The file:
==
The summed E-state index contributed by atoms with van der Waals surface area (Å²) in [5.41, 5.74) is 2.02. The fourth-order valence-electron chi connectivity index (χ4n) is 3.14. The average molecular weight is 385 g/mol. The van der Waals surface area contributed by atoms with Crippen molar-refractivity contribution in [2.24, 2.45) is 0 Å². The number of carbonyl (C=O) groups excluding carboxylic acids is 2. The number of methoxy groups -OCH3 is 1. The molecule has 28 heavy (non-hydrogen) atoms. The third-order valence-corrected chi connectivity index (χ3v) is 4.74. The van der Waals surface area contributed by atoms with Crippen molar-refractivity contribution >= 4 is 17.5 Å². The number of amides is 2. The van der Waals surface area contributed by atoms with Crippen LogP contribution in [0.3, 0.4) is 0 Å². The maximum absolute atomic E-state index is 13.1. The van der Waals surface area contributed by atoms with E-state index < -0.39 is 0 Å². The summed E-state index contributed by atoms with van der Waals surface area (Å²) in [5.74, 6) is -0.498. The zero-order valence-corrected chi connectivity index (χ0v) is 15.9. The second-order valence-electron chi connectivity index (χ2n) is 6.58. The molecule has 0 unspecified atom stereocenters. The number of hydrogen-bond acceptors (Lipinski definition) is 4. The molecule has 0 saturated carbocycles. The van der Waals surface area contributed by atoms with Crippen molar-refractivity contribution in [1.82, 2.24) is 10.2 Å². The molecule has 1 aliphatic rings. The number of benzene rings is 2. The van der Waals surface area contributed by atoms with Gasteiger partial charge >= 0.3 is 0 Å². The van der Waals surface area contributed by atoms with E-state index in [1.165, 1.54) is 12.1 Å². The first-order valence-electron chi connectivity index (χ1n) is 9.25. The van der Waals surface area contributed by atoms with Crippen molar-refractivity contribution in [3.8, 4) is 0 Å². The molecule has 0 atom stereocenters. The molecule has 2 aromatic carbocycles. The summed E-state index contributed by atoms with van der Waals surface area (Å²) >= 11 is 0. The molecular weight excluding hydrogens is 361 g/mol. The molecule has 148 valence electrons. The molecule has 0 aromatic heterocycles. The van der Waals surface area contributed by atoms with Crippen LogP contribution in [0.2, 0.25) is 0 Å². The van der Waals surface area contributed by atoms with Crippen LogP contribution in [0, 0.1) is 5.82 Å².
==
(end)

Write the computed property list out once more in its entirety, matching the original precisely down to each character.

The summed E-state index contributed by atoms with van der Waals surface area (Å²) in [5.41, 5.74) is 2.02. The fourth-order valence-electron chi connectivity index (χ4n) is 3.14. The average molecular weight is 385 g/mol. The van der Waals surface area contributed by atoms with Crippen molar-refractivity contribution in [2.24, 2.45) is 0 Å². The number of carbonyl (C=O) groups excluding carboxylic acids is 2. The number of methoxy groups -OCH3 is 1. The molecule has 28 heavy (non-hydrogen) atoms. The third-order valence-corrected chi connectivity index (χ3v) is 4.74. The van der Waals surface area contributed by atoms with Crippen molar-refractivity contribution >= 4 is 17.5 Å². The number of amides is 2. The van der Waals surface area contributed by atoms with Crippen LogP contribution in [0.3, 0.4) is 0 Å². The maximum absolute atomic E-state index is 13.1. The van der Waals surface area contributed by atoms with E-state index < -0.39 is 0 Å². The summed E-state index contributed by atoms with van der Waals surface area (Å²) in [5.74, 6) is -0.498. The zero-order valence-corrected chi connectivity index (χ0v) is 15.9. The second-order valence-electron chi connectivity index (χ2n) is 6.58. The molecule has 0 unspecified atom stereocenters. The number of hydrogen-bond acceptors (Lipinski definition) is 4. The molecule has 0 saturated carbocycles. The van der Waals surface area contributed by atoms with Crippen molar-refractivity contribution in [1.82, 2.24) is 10.2 Å². The molecule has 1 aliphatic rings. The number of benzene rings is 2. The van der Waals surface area contributed by atoms with Gasteiger partial charge >= 0.3 is 0 Å². The van der Waals surface area contributed by atoms with E-state index in [1.165, 1.54) is 12.1 Å². The first-order valence-electron chi connectivity index (χ1n) is 9.25. The van der Waals surface area contributed by atoms with Crippen molar-refractivity contribution in [3.8, 4) is 0 Å². The molecule has 0 atom stereocenters. The molecule has 2 aromatic carbocycles. The summed E-state index contributed by atoms with van der Waals surface area (Å²) >= 11 is 0. The molecular weight excluding hydrogens is 361 g/mol. The molecule has 148 valence electrons. The molecule has 0 aromatic heterocycles. The van der Waals surface area contributed by atoms with Crippen LogP contribution in [0.2, 0.25) is 0 Å². The van der Waals surface area contributed by atoms with Crippen LogP contribution in [0, 0.1) is 5.82 Å².